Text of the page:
It’s been a tough year for resellers. I hear that some of you have lived off back logs, some service and maintenance contracts and recurring revenue. I hear that the competition for most jobs has been pretty fierce and that some folks have sold projects at cost to keep valued employees. I’ve also heard that some folks are okay and others are doing well! It’s been the hardest on manufacturers, as their businesses have few or no service and maintenance contracts or recurring revenue components.
I’m hearing that stimulus money is hitting the streets funding new business or business that had been shelved, and that bid requests are up significantly and new contracts are being signed. Some folks who’ve been laid off have landed good new jobs, in just the last couple weeks and others are in negotiations for positions. Is it over? I wish but it is getting better.
Our industry is better positioned than many for a variety of reasons. We work in all the verticals and aren’t dependent on any one sector to drive our growth. Homeland security is still big and private industry owns much of the public risk. Schools, hospitals and even municipalities can’t shut down and walk away and while they’ve cut back on spending security is an essential part of business today. You can differ upgrades and new systems but only for so long in this litigious, risk-burdened society.
Technology developments are on our side too. Video is in its infancy in terms of proliferation of image quality as well as the numbers of ways that it can be used to add value. We can debate the big brother issue until we are blue in the face but video will be everywhere eventually. Middleware for vertical market applications and integration software that allows products to easily be installed is beginning to pop up. Web-based or managed services and software is out there already. They provide new functionality at low costs. And analytics software is doing necessary tasks to manage risks without the need for human intervention. Plus there are products that combine physical and logical security into one system giving you ways to broaden your offerings.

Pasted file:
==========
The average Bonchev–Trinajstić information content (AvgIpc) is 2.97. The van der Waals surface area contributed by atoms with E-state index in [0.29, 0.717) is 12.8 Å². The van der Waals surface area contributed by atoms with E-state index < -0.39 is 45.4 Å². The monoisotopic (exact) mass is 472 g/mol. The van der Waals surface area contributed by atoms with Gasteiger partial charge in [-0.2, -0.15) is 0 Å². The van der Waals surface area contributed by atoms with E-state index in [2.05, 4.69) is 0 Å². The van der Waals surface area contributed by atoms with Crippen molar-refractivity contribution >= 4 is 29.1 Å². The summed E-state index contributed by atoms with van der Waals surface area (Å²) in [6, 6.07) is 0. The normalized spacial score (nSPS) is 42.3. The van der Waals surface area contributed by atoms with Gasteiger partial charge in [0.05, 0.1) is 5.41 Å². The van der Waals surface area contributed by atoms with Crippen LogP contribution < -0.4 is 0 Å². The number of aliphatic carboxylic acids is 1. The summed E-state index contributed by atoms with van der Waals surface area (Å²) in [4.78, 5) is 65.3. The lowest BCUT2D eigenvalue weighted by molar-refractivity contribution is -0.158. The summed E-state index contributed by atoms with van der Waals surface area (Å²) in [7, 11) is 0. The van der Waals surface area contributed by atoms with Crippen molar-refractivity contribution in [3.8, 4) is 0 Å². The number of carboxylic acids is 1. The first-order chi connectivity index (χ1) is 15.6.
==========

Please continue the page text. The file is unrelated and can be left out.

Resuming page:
This dip in the growth line is a bump in the road in the big picture and it can be your friend if you let it. During the depression new companies formed and some became the fastest growing, most profitable companies on the planet. Some people took calculated strategic risks because of a job loss or the desire to start anew. Others had a vision of what the future would bear, calculating that consumers would want something different tomorrow.
I don’t think that things are going to come back to exactly where they were before. Over and over again in history there are turning points and I think this is one of them. Consumers are simply going to expect more for less and this will mean that you’ll need new technologies--new services and offerings that allow you to make money but give your customer more features.
Mankind has an incredible ability to adapt, adjust and respond to change--some better than others. And the better changers often lead the game. Whether you are the leaders or not isn’t the point. The point is that the future is bright, exciting, innovative, enabling and full of opportunity. These are exciting times for those who are willing to make changes.